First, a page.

Protecting our veterans' children
Legacy of Our Veterans' Military Exposures
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Protecting our veterans' children™

Sherri Wise 2nd Generation Agent Orange Victim Dixoin Survivor

January 02, 2012

 


I am the 2nd Generation

Agent Orange Victim &  Dioxin Survivor


It takes about 20 minutes for me to get out of bed in the morning, the pain is so intense that I just lie there and cry. Before I even attempt to get moving I reach into my nightstand and retrieve the meds that keep me going. I start with my metformin, to help keep my blood sugar regulated, next I take my blood pressure pill, from there it’s on to Lyrica ( for the neuropathy and fibromyalgia), then of course my muscle relaxer (degenerative disc disease and failed back syndrome) and Excedrin for the pain (I am trying desperately to not take narcotics). 

I force myself to get up, get dressed, take my kids to school and then I cry all the way home. The meds help I suppose but, honestly, I don’t have a clue what life would be like without pain. You see I am the 2nd generation, daughter of the 1stgeneration, mother of the 3rd generation and soon to be grandmother of the 4th generation. I watched my father fight diabetes, renal failure, heart disease, blindness and a host of other medical problems all caused from his exposure to Agent Orange. I also watched him die from his exposure. 

By the time I was 20 years old I had had 10 female surgeries to remove endometriosis, cysts on my cervix, uterus and ovaries. I had been diagnosed with degenerative disc disease and had had my first of 13 back surgeries. By the time I was 21 I was forced to have a hysterectomy, which devastated me. At 26 I was told I’d never make it to 30 without being in a wheel chair. After the fusions, the discectomies, the laminectomies, the spinal blocks, caudal blocks and a pain medication list that would blow anyone’s mind, I spent a good bit of time on a cane, in a wheelchair and on a walker. There are more back surgeries in my future, a wheel chair as well. But I am my father’s daughter and I will continue to walk, I will continue to fight.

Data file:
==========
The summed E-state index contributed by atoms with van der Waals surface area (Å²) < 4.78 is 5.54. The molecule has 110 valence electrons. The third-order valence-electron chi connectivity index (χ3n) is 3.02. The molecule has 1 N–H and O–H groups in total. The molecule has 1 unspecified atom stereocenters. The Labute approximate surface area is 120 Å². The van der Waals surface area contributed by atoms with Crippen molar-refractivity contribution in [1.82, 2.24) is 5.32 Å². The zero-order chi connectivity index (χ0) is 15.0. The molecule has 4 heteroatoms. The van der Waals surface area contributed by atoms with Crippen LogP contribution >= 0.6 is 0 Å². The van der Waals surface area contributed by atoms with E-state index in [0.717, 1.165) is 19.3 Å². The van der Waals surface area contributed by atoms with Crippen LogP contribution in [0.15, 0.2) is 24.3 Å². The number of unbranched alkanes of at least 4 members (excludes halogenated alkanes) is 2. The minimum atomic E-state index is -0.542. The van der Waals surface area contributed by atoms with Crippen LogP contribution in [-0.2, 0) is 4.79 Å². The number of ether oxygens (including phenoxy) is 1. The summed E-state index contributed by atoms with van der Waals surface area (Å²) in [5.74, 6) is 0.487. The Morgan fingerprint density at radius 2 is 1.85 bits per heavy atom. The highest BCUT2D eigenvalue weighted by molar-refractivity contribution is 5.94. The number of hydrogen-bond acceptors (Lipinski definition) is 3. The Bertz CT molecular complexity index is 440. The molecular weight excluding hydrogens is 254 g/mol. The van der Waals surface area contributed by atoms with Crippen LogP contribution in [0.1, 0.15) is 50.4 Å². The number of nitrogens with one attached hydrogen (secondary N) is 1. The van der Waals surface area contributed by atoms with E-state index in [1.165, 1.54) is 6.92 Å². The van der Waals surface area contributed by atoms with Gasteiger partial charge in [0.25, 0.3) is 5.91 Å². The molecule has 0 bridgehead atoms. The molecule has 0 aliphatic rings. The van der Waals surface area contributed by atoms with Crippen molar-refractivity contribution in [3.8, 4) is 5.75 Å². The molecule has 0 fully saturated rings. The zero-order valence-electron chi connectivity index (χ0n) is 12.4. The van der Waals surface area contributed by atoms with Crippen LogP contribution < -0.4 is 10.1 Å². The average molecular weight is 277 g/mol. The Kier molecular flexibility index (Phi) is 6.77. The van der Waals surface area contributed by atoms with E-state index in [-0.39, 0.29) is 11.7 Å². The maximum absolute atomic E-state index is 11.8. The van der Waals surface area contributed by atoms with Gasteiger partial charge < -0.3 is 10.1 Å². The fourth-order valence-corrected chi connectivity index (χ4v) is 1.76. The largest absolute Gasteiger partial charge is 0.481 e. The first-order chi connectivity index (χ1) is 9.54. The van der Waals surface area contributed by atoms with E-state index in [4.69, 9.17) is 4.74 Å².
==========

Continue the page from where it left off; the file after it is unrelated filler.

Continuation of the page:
I have cried many a night as my oldest child was diagnosed with Bipolar disorder, as I held her, as she struggled with the rage and the depression. 

I have begged God for relief, as I listened to the doctors tell me that my youngest child was born with a heart defect, as I waited outside the operating room for her heart surgery to be over. I pray every night that my unborn grandchild will be spared the misery of Agent Orange.

I have stood at the Vietnam Wall and felt the presence of so many heroes. 

I have wept at the torture that we the 2nd generation and the generation before and after suffer every day.

I have sworn to tell my story to any one that will listen. I am just one of many that will never know what a life without pain feels like. Yet, I am proud to be the 2nd generation, the daughter of a hero.


Sherri Wise
Legacy of Our Veterans' Military Exposures

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